The Haus

Tuesday, March 21, 2000


Okay, gotta vent here. If the intellectual level of the Shugashack messageboards decreases any further I'll SWEAR we've somehow found a way to take cow dung and make children out of it. I haven't seen IQ's so low since the concept of frontal lobotomies. Good grief.

I say take the PCs away-they obviously need to learn how to
  1. Think critically and RATIONALLY, and
  2. Write
before they begin typing a single word of drivel on the internet. It's a shame this can't reflect on families anymore. You'd see a lot of this crud go away.

More Obi-Wan

The Obi-Wan Network has posted an article from PCG UK about LucasArt's Episode I: Obi-Wan on their news page. It is written as if it were a Jedi training manual in an effort to be clever. That hinders more than it helps, but the basic information is there. Also, since I didn't see a "reprinted by permission" this smells like it could be a copyright violation <sniff, sniff>. Thanks

NVIDIA and Linux

NVIDIA's driver support in Linux has always been somewhat, ahem, sketchy. Unfortunately, it doesn't seem to be getting any better. According to this article on Slashdot, the new binary-only drivers that should be coming sometime this century from NVIDIA will not be using DRI (Direct Rendering Infrastructure--XFree86's answer to DirectX) at all. It's bad enough not make closed-source drivers in Linux (which is the unforgivable sin in the Linux world), but they are also throwing away the DRI standard which their own Linux FAQ said they would be supporting.

I guess it will all come down to this: if the NVIDIA binary driver proves to be by leaps and bounds better than any DRI driver, then people will use it. But if it is closed-source and it sucks, no one will come within 500 miles of it. I hope NVIDIA rethinks this position. Of course, since the vast majority of gamers use Win32 and they just got the big X-Box contract, they may not give a rats. J.t.? Any thoughts?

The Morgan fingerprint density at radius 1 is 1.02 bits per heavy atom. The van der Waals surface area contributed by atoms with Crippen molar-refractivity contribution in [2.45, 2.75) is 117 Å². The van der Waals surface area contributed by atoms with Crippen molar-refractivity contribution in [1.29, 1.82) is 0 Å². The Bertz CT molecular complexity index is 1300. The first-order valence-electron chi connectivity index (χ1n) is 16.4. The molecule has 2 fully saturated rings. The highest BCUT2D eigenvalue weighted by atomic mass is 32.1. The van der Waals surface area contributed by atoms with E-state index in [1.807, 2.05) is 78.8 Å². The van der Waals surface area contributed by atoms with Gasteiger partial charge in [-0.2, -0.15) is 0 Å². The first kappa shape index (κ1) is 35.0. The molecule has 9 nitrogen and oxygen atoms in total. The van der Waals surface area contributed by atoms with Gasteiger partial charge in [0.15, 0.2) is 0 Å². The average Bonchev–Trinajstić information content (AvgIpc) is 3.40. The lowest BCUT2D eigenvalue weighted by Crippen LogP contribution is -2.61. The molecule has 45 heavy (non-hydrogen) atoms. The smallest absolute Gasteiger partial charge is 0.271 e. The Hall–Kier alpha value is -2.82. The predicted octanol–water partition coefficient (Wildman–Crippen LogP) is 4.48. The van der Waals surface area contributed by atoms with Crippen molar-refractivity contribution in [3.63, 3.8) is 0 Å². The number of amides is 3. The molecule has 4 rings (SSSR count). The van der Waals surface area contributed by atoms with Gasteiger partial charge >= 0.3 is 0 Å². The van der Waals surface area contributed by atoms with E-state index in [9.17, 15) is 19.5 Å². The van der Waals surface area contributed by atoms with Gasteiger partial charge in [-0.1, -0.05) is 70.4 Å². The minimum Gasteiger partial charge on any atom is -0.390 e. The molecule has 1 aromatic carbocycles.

Update! In reading through the comments on that article, I came across this one which may give some insight into the situation:
NVidia is going to take a lot of heat from the Open Source community over this. But the reason why its closed source is because they're stuck between a rock and a hard place.

The AGP DMA technology their cards use is licensed from this other company (forgot their name). They signed an NDA to get this technology.
Interesting point, if it is correct. Rarely are these matters as simple as they may appear.

Gaming Skunk Works

Graeme Devine updated his .plan with some ideas for a game company "skunk works". Check this out:
I've been thinking a lot about this whole idea of giving out degrees in game design, and it seems that there's a genuine need to be pro active in bringing new people into the community and teaching them some of our mysterious ways. What I'd like to look at doing for those people not enrolled in game design courses at school (who teaches those anyway?) is to start a small skunk works inside id that has active ongoing support from a few people here, a small budget, and actively encourages and teaches our trade.
Anyway, I'd like to propose that our new skunk works helps out by helping the game design process, looking at maps, looking at code, and communicating directly between us, other developers, and the community at large. It's only in our best interests to pass on knowledge, get input and give input on what we're doing, and help make this industry grow.


New Q3A Models

Paul Steed posted a couple of Metastream shots of the new models he is working on for the forthcoming Quake III Arena expansion pack. Pretty cool stuff! You will need the Metastream plugin to see the models. Thanks Planet Quake.

Pondering the Imponderable